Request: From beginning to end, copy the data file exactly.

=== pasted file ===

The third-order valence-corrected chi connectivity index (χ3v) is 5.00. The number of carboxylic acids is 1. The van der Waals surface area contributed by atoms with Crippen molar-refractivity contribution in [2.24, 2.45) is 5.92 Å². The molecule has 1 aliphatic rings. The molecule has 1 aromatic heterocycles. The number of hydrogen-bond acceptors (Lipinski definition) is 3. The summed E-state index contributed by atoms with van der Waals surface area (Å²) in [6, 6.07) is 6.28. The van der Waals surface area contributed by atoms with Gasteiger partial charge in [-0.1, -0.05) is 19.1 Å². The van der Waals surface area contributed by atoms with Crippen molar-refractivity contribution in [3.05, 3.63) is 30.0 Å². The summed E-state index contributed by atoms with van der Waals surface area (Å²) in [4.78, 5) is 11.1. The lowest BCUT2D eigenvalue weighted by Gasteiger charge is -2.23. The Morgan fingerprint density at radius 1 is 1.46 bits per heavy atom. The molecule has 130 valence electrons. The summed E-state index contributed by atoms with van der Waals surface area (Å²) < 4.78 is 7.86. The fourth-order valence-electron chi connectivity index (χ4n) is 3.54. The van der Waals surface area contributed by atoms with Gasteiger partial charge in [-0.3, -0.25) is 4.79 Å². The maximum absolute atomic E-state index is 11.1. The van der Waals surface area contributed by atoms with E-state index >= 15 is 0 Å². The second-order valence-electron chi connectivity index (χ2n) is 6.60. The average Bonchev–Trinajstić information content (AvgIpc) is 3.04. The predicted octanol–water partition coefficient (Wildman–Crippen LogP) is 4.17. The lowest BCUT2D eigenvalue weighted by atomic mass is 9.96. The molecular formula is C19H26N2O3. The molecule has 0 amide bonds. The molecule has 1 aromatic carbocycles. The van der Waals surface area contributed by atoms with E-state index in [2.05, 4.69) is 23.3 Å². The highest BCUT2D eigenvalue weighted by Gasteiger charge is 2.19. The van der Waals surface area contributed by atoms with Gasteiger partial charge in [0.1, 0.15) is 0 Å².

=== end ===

The third-order valence-corrected chi connectivity index (χ3v) is 5.00. The number of carboxylic acids is 1. The van der Waals surface area contributed by atoms with Crippen molar-refractivity contribution in [2.24, 2.45) is 5.92 Å². The molecule has 1 aliphatic rings. The molecule has 1 aromatic heterocycles. The number of hydrogen-bond acceptors (Lipinski definition) is 3. The summed E-state index contributed by atoms with van der Waals surface area (Å²) in [6, 6.07) is 6.28. The van der Waals surface area contributed by atoms with Gasteiger partial charge in [-0.1, -0.05) is 19.1 Å². The van der Waals surface area contributed by atoms with Crippen molar-refractivity contribution in [3.05, 3.63) is 30.0 Å². The summed E-state index contributed by atoms with van der Waals surface area (Å²) in [4.78, 5) is 11.1. The lowest BCUT2D eigenvalue weighted by Gasteiger charge is -2.23. The Morgan fingerprint density at radius 1 is 1.46 bits per heavy atom. The molecule has 130 valence electrons. The summed E-state index contributed by atoms with van der Waals surface area (Å²) < 4.78 is 7.86. The fourth-order valence-electron chi connectivity index (χ4n) is 3.54. The van der Waals surface area contributed by atoms with Gasteiger partial charge in [-0.3, -0.25) is 4.79 Å². The maximum absolute atomic E-state index is 11.1. The van der Waals surface area contributed by atoms with E-state index >= 15 is 0 Å². The second-order valence-electron chi connectivity index (χ2n) is 6.60. The average Bonchev–Trinajstić information content (AvgIpc) is 3.04. The predicted octanol–water partition coefficient (Wildman–Crippen LogP) is 4.17. The lowest BCUT2D eigenvalue weighted by atomic mass is 9.96. The molecular formula is C19H26N2O3. The molecule has 0 amide bonds. The molecule has 1 aromatic carbocycles. The van der Waals surface area contributed by atoms with E-state index in [2.05, 4.69) is 23.3 Å². The highest BCUT2D eigenvalue weighted by Gasteiger charge is 2.19. The van der Waals surface area contributed by atoms with Gasteiger partial charge in [0.1, 0.15) is 0 Å².